Botox and its medical use

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Almost everyone has heard of botox at some time in their lives, especially in its aesthetic application. But the fact is that most people are unaware of where it comes from, how it works or its interesting applications in medical treatments that go far beyond improving our appearance.

Botulinum toxin, also known as “botulinum” and commonly referred to as botox, is a neurotoxin produced by the Clostridium botulinum bacteria, which is on its own merits one of the most powerful poisons that exist.

How does botulinum toxin work?

Botulinum blocks the release of a neurotransmitter (acetylcholine), causing a temporary paralysis of the muscles. It has a paralysing effect on our body that can lead to death by suffocation or severe neurological diseases as a result of anoxia (an almost total lack of oxygen in body tissues or in the blood, which is produced in this case by blocking the patient’s respiratory function).

However, despite how scary the botulinum toxin can be, its numerous medical applications have, for many patients, led to a breakthrough in the treatment of certain diseases.

Medical applications of botulinum 

The botulinum neurotoxin is especially indicated for the treatment and improvement of some neurological diseases. Obviously, the application of the toxin is always carried out in very controlled doses to help alleviate the pain and spasms against pathologies such as the following:

–  Dystonia (body movement disorder that causes involuntary muscle contractions, which can lead to a high rate of disability in patients)
Urinary incontinence in the case of paraplegics
Hyperhidrosis (excessive sweating in the patient)
Blepharospasm (involuntary muscle spasms of the eyelids)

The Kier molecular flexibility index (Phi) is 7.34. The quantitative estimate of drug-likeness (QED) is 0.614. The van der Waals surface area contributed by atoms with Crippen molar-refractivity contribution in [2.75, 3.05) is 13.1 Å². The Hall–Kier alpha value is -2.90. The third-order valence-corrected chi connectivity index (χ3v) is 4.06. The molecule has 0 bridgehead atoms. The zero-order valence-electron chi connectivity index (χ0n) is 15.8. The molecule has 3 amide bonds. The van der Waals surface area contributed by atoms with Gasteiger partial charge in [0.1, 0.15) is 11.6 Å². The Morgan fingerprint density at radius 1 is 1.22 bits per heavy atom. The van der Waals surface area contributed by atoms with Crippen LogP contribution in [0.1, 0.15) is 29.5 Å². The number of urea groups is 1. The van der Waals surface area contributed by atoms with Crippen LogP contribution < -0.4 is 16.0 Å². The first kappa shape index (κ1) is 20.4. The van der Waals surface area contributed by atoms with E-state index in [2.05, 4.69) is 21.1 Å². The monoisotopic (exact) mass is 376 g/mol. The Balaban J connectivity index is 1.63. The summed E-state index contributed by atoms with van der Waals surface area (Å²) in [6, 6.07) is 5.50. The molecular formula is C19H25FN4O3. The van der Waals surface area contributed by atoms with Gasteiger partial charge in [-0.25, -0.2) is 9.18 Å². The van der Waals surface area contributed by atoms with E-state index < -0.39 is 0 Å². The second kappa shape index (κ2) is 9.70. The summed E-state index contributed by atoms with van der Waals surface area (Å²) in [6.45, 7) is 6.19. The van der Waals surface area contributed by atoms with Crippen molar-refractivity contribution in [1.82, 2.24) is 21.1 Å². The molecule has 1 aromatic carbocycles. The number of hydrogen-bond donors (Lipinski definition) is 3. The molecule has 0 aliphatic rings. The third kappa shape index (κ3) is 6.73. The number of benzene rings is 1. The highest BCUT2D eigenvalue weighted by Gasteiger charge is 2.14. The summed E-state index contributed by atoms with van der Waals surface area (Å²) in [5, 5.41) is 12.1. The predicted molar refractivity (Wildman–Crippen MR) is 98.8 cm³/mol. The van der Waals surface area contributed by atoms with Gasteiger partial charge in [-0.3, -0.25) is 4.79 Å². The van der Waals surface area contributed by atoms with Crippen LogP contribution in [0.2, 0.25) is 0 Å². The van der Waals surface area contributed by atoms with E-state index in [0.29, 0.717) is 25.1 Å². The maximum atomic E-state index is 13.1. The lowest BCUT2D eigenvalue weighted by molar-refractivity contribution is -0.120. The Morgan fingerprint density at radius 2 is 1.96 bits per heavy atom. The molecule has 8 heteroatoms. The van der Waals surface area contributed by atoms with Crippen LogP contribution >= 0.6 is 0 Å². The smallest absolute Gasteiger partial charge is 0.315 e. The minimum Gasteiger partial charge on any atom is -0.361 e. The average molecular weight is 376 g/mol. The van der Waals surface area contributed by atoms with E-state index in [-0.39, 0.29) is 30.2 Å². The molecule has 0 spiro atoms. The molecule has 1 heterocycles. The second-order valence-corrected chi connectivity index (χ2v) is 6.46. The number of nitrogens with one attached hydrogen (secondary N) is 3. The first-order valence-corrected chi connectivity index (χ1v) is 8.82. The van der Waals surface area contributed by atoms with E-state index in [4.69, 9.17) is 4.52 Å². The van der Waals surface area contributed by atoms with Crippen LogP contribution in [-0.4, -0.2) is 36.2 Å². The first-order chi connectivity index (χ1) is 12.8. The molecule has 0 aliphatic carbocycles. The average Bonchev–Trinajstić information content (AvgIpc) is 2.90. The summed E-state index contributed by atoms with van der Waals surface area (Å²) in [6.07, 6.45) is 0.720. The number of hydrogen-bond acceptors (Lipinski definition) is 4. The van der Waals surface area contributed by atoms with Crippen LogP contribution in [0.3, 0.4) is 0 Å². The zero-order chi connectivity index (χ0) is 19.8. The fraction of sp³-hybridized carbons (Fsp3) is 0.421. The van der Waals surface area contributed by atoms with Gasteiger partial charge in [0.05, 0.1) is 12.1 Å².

Tourette Syndrome (involving muscular hyperactivity)
Sialorrhea (excessive saliva in the mouth)

The case of focal dystonia

Focal dystonia is one that affects only one muscle group or a single muscle. In this case the local application of toxin in specific doses can reduce spasms and also improve the patient’s quality of life. 

 How is botulinum applied?

The botulinum neurotoxin is first diluted in physiological serum and injected into the muscle that we want to treat with a syringe in a dose strictly recommended by the specialist. Whenever we submit ourselves to treatment with botulinum, we must be fully informed of the doses, check with our doctor about the possible side effects on our body and, as we always emphasise in this blog, commit ourselves to our treatment and health as much as the health professionals do.

At Best Doctors, we invite you to always put yourself in the hands of a qualified physician if you have a disease that may require treatment with toxins of this type. If you have any questions regarding your diagnosis, know that you can count on the best specialists in the world.